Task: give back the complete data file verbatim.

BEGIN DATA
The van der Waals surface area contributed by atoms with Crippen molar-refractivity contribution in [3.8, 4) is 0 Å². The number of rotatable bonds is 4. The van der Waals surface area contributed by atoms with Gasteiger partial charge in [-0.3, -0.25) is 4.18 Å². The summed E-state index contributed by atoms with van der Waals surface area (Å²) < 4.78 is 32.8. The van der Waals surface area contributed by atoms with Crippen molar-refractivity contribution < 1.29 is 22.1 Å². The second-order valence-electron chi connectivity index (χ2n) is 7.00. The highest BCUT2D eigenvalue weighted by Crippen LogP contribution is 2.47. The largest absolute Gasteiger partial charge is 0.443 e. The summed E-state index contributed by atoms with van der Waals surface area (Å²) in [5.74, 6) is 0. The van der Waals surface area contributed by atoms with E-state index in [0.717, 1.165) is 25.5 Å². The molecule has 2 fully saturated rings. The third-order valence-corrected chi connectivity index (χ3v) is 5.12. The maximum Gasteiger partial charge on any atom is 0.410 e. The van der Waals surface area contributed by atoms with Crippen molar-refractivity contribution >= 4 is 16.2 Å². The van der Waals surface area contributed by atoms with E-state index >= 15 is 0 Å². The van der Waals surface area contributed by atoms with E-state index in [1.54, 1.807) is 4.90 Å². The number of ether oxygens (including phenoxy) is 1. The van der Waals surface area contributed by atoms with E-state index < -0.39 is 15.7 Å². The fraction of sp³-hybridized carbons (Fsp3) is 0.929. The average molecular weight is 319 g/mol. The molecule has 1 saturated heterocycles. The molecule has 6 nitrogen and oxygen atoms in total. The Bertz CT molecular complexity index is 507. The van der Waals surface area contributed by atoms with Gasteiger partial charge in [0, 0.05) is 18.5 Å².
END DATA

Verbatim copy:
The van der Waals surface area contributed by atoms with Crippen molar-refractivity contribution in [3.8, 4) is 0 Å². The number of rotatable bonds is 4. The van der Waals surface area contributed by atoms with Gasteiger partial charge in [-0.3, -0.25) is 4.18 Å². The summed E-state index contributed by atoms with van der Waals surface area (Å²) < 4.78 is 32.8. The van der Waals surface area contributed by atoms with Crippen molar-refractivity contribution < 1.29 is 22.1 Å². The second-order valence-electron chi connectivity index (χ2n) is 7.00. The highest BCUT2D eigenvalue weighted by Crippen LogP contribution is 2.47. The largest absolute Gasteiger partial charge is 0.443 e. The summed E-state index contributed by atoms with van der Waals surface area (Å²) in [5.74, 6) is 0. The van der Waals surface area contributed by atoms with E-state index in [0.717, 1.165) is 25.5 Å². The molecule has 2 fully saturated rings. The third-order valence-corrected chi connectivity index (χ3v) is 5.12. The maximum Gasteiger partial charge on any atom is 0.410 e. The van der Waals surface area contributed by atoms with Crippen molar-refractivity contribution >= 4 is 16.2 Å². The van der Waals surface area contributed by atoms with E-state index >= 15 is 0 Å². The van der Waals surface area contributed by atoms with E-state index in [1.54, 1.807) is 4.90 Å². The number of ether oxygens (including phenoxy) is 1. The van der Waals surface area contributed by atoms with E-state index < -0.39 is 15.7 Å². The fraction of sp³-hybridized carbons (Fsp3) is 0.929. The average molecular weight is 319 g/mol. The molecule has 1 saturated heterocycles. The molecule has 6 nitrogen and oxygen atoms in total. The Bertz CT molecular complexity index is 507. The van der Waals surface area contributed by atoms with Gasteiger partial charge in [0, 0.05) is 18.5 Å².